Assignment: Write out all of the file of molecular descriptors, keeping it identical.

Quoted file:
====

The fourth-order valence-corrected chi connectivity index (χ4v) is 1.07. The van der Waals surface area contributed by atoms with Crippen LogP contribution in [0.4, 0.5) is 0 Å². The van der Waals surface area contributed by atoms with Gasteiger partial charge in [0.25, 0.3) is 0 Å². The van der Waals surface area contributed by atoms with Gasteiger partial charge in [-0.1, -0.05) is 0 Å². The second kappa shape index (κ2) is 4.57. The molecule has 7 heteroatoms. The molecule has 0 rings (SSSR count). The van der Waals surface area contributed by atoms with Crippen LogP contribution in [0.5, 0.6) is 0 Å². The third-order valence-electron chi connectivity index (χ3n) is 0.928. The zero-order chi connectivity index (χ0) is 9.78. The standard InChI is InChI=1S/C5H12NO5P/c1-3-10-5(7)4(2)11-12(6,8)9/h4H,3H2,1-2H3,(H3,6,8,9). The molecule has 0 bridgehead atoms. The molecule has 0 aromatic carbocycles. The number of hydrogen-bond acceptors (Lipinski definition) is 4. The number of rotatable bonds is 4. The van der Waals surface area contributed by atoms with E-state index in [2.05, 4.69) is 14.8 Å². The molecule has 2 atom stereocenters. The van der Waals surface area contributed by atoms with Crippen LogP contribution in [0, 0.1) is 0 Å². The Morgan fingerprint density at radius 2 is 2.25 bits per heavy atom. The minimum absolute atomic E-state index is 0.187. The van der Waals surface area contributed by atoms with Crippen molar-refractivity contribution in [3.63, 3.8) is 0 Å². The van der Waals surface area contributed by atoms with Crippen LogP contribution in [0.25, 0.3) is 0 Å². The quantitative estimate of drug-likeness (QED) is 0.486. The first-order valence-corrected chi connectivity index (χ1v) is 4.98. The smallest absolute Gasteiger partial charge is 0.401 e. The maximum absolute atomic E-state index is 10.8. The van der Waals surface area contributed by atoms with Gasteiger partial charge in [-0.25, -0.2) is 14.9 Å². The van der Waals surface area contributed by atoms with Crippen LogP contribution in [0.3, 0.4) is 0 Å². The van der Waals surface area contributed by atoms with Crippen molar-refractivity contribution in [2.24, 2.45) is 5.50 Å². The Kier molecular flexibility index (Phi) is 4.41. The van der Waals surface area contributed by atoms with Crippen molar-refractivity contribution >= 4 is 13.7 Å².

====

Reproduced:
The fourth-order valence-corrected chi connectivity index (χ4v) is 1.07. The van der Waals surface area contributed by atoms with Crippen LogP contribution in [0.4, 0.5) is 0 Å². The van der Waals surface area contributed by atoms with Gasteiger partial charge in [0.25, 0.3) is 0 Å². The van der Waals surface area contributed by atoms with Gasteiger partial charge in [-0.1, -0.05) is 0 Å². The second kappa shape index (κ2) is 4.57. The molecule has 7 heteroatoms. The molecule has 0 rings (SSSR count). The van der Waals surface area contributed by atoms with Crippen LogP contribution in [0.5, 0.6) is 0 Å². The third-order valence-electron chi connectivity index (χ3n) is 0.928. The zero-order chi connectivity index (χ0) is 9.78. The standard InChI is InChI=1S/C5H12NO5P/c1-3-10-5(7)4(2)11-12(6,8)9/h4H,3H2,1-2H3,(H3,6,8,9). The molecule has 0 bridgehead atoms. The molecule has 0 aromatic carbocycles. The number of hydrogen-bond acceptors (Lipinski definition) is 4. The number of rotatable bonds is 4. The van der Waals surface area contributed by atoms with E-state index in [2.05, 4.69) is 14.8 Å². The molecule has 2 atom stereocenters. The van der Waals surface area contributed by atoms with Crippen LogP contribution in [0, 0.1) is 0 Å². The Morgan fingerprint density at radius 2 is 2.25 bits per heavy atom. The minimum absolute atomic E-state index is 0.187. The van der Waals surface area contributed by atoms with Crippen molar-refractivity contribution in [3.63, 3.8) is 0 Å². The van der Waals surface area contributed by atoms with Crippen LogP contribution in [0.25, 0.3) is 0 Å². The quantitative estimate of drug-likeness (QED) is 0.486. The first-order valence-corrected chi connectivity index (χ1v) is 4.98. The smallest absolute Gasteiger partial charge is 0.401 e. The maximum absolute atomic E-state index is 10.8. The van der Waals surface area contributed by atoms with Gasteiger partial charge in [-0.25, -0.2) is 14.9 Å². The van der Waals surface area contributed by atoms with Crippen LogP contribution in [0.3, 0.4) is 0 Å². The van der Waals surface area contributed by atoms with Crippen molar-refractivity contribution in [2.24, 2.45) is 5.50 Å². The Kier molecular flexibility index (Phi) is 4.41. The van der Waals surface area contributed by atoms with Crippen molar-refractivity contribution >= 4 is 13.7 Å².